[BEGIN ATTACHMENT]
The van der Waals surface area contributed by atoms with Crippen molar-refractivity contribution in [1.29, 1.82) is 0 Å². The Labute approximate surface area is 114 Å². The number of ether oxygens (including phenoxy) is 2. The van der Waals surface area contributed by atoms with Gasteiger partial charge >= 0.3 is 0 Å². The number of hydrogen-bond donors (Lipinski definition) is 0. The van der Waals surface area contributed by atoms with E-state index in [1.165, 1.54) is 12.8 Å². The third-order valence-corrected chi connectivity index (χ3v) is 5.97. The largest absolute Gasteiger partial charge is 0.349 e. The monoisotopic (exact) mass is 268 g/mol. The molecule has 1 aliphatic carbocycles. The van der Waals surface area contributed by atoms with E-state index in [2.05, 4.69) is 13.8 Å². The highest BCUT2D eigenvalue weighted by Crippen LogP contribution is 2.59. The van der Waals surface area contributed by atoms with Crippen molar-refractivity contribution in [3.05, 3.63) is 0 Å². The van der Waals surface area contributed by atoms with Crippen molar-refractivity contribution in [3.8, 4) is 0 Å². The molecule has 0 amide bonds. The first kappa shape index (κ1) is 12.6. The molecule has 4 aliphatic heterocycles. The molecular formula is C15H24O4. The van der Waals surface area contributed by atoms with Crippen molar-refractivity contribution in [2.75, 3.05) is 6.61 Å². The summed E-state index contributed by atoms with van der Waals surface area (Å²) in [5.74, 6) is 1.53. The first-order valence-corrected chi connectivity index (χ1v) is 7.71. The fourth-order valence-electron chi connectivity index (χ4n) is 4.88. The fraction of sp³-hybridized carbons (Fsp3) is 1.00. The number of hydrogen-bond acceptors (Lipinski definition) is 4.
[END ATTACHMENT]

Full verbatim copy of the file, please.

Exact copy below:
The van der Waals surface area contributed by atoms with Crippen molar-refractivity contribution in [1.29, 1.82) is 0 Å². The Labute approximate surface area is 114 Å². The number of ether oxygens (including phenoxy) is 2. The van der Waals surface area contributed by atoms with Gasteiger partial charge >= 0.3 is 0 Å². The number of hydrogen-bond donors (Lipinski definition) is 0. The van der Waals surface area contributed by atoms with E-state index in [1.165, 1.54) is 12.8 Å². The third-order valence-corrected chi connectivity index (χ3v) is 5.97. The largest absolute Gasteiger partial charge is 0.349 e. The monoisotopic (exact) mass is 268 g/mol. The molecule has 1 aliphatic carbocycles. The van der Waals surface area contributed by atoms with E-state index in [2.05, 4.69) is 13.8 Å². The highest BCUT2D eigenvalue weighted by Crippen LogP contribution is 2.59. The van der Waals surface area contributed by atoms with Crippen molar-refractivity contribution in [3.05, 3.63) is 0 Å². The van der Waals surface area contributed by atoms with Crippen molar-refractivity contribution in [3.8, 4) is 0 Å². The molecule has 0 amide bonds. The first kappa shape index (κ1) is 12.6. The molecule has 4 aliphatic heterocycles. The molecular formula is C15H24O4. The van der Waals surface area contributed by atoms with Crippen molar-refractivity contribution in [2.75, 3.05) is 6.61 Å². The summed E-state index contributed by atoms with van der Waals surface area (Å²) in [5.74, 6) is 1.53. The first-order valence-corrected chi connectivity index (χ1v) is 7.71. The fourth-order valence-electron chi connectivity index (χ4n) is 4.88. The fraction of sp³-hybridized carbons (Fsp3) is 1.00. The number of hydrogen-bond acceptors (Lipinski definition) is 4.